Three British men, as part of a unit of international volunteers with the Kurdish YPG (People’s Protection Units), are travelling to the front line to defend Kurdish areas against advancing Turkish forces in northern Syria – the latest chapter in the complicated civil war.
Huang Lei, 24, from Manchester and two more unnamed UK nationals are among the group, which includes at least one German and one American.
“We’re all ready to go and fight in Afrin against the invading force of Turkey,” one fighter said in English, in a video released by the YPG on Wednesday.
“We’ve been training for a significant amount of time. We are prepared, and we have been supplied by the YPG to fight against the Turkish terrorists.”
Syria’s Kurds in the north of the country took advantage of the chaos in Syria, after the civil war broke out in 2011, to create a semi-autonomous state.
While its fighters have won the support of the West for being an effective ground force against Isis, Turkey views the YPG as an extension of Turkey’s Kurdish PKK movement – which it regards as a terrorist organisation.
Five days into the curiously named Operation Olive Branch, designed to curb the ambitions of the Kurdish enemy in Syria’s Afrin, the stakes are rising on both sides: fierce fighting has killed at least 27 civilians and dozens of soldiers on both sides.
At least 5,000 people are thought to have fled their homes in Afrin, a multi-ethnic area which has functioned as a safe haven for those fleeing Isis and other violence in the war to date.
The Turkish advance has been slow thanks to ferocious counter-attacks from the Kurds and bad weather, which has hindered air strikes, several sources said.
The YPG has managed to stall the Turkish and allied Syrian forces’s advance in the region, and were not in control of any of the area’s hundreds of villages, Syrian Democratic Forces (SDF) spokesperson Mustafa Bali told The Independent on Wednesday.
The YPG forms the backbone of the US-backed SDF coalition against Isis, which also includes Arab fighters.
While many foreign volunteers were inspired to travel to the country to join the Kurds fighting against extremists, the new battleground poses a thorny problem both for the international brigades and the security services in their home countries.
“It’s a headache,” said Macer Gifford, a British man who formerly volunteered with the YPG in the fight against Isis but who is now home in the UK.
“Afrin is different. It’s not fighting Isis anymore, it’s actually fighting a Nato ally and its proxies. That’s going to be a legal minefield for people coming back to the UK and the Crown Prosecution Service.”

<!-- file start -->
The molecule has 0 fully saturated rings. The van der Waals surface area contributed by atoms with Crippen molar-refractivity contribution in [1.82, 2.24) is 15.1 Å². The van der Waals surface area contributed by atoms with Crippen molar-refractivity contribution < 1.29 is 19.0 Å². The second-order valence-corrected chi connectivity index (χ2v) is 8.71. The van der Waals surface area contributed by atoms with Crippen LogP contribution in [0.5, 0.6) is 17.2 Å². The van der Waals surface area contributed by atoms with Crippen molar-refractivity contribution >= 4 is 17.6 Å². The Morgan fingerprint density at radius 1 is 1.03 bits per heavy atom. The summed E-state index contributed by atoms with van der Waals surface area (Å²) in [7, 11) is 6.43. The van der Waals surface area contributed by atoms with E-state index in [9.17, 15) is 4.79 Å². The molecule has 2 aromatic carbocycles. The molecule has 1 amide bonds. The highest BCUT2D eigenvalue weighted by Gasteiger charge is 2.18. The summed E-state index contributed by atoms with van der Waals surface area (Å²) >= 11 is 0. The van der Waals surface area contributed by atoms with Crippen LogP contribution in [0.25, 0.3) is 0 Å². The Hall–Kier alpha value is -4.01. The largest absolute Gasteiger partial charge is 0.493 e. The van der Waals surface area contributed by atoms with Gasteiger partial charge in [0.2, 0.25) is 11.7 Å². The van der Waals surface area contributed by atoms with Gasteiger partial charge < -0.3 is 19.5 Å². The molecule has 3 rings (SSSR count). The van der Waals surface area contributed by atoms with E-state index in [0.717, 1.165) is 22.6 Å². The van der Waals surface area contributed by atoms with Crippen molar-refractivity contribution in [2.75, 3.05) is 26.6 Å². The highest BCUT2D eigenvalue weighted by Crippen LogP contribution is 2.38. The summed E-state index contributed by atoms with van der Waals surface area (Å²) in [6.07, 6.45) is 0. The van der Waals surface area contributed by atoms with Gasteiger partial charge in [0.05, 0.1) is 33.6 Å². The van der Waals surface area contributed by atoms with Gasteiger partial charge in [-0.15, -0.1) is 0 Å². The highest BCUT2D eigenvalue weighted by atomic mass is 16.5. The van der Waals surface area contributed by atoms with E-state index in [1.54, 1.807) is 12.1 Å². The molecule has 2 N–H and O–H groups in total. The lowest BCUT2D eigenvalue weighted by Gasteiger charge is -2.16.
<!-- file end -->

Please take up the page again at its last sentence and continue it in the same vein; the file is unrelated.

Turkish President Recep Tayyip Erdogan remained bullish on Wednesday, saying in a speech in Ankara that his forces could extend their offensive as far east as Manbij – which could bring them into direct conflict with the US-backed SDF coalition.
“With the Olive Branch operation, we have once again thwarted the game of those sneaky forces whose interests in the region are different,” Mr Erdogan said in a speech to provincial leaders in Ankara.
“Starting in Manbij, we will continue to thwart their game.”
The rhetoric has worried many in the other Kurdish-administered zones of Syria, who fear Turkey seeks to crush their movement once and for all.
“If Turkey could control Afrin, then places like Manbij and north-east Syria will be the next step,” said Kamiron Sedoun, an NGO worker in Qamishli, the self-declared Kurdish capital.
US President Donald Trump is scheduled to raise concerns that the Turkish offensive will destabilise northern Syria, in a phone call with Mr Erdogan later on Wednesday.
US Secretary of State Rex Tillerson has publicly voiced similar worries.
But the lukewarm defence has done little to restrain Turkey so far, which is furious at the US’s continued military support for Kurdish troops. It has also failed to reassure the US’s Kurdish allies.
Syria’s Kurds and Turkish representatives were due to meet in peace talks in Sochi in Russia for the first time in the seven-year-old war next month.
That seem unlikely now, as Operation Olive Branch is widely believed to have had Moscow’s blessing.
Russia, an ally of Syrian President Bashar al-Assad, aims to draw Turkey away from Nato and position itself as a broker between the Turks, Kurds and Syrian regime.
Elsewhere in the country there has been an uptick in fighting over the last month between rebel forces and the Assad government in Ghouta, Hama and parts of Aleppo province.
The new developments illustrate both the complexity of this war and the impossibility of peace in the near future.
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